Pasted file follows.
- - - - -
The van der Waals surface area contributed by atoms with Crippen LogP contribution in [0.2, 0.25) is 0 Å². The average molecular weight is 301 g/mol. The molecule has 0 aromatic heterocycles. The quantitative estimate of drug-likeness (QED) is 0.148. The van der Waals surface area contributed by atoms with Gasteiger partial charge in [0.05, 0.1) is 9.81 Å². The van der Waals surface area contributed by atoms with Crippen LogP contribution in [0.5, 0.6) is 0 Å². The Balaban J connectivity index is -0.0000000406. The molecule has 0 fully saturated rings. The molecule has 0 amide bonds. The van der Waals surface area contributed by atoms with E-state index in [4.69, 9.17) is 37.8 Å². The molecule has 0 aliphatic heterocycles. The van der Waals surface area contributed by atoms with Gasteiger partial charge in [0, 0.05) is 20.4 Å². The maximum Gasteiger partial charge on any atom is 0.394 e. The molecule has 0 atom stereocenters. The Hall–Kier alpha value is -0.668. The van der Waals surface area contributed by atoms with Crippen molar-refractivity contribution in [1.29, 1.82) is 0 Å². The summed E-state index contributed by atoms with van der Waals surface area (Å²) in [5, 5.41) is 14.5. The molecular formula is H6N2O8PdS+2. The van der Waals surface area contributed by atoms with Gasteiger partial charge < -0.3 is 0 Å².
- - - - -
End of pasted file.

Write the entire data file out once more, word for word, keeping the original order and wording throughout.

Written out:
The van der Waals surface area contributed by atoms with Crippen LogP contribution in [0.2, 0.25) is 0 Å². The average molecular weight is 301 g/mol. The molecule has 0 aromatic heterocycles. The quantitative estimate of drug-likeness (QED) is 0.148. The van der Waals surface area contributed by atoms with Gasteiger partial charge in [0.05, 0.1) is 9.81 Å². The van der Waals surface area contributed by atoms with Crippen LogP contribution in [0.5, 0.6) is 0 Å². The Balaban J connectivity index is -0.0000000406. The molecule has 0 fully saturated rings. The molecule has 0 amide bonds. The van der Waals surface area contributed by atoms with E-state index in [4.69, 9.17) is 37.8 Å². The molecule has 0 aliphatic heterocycles. The van der Waals surface area contributed by atoms with Gasteiger partial charge in [0, 0.05) is 20.4 Å². The maximum Gasteiger partial charge on any atom is 0.394 e. The molecule has 0 atom stereocenters. The Hall–Kier alpha value is -0.668. The van der Waals surface area contributed by atoms with Crippen molar-refractivity contribution in [1.29, 1.82) is 0 Å². The summed E-state index contributed by atoms with van der Waals surface area (Å²) in [5, 5.41) is 14.5. The molecular formula is H6N2O8PdS+2. The van der Waals surface area contributed by atoms with Gasteiger partial charge < -0.3 is 0 Å².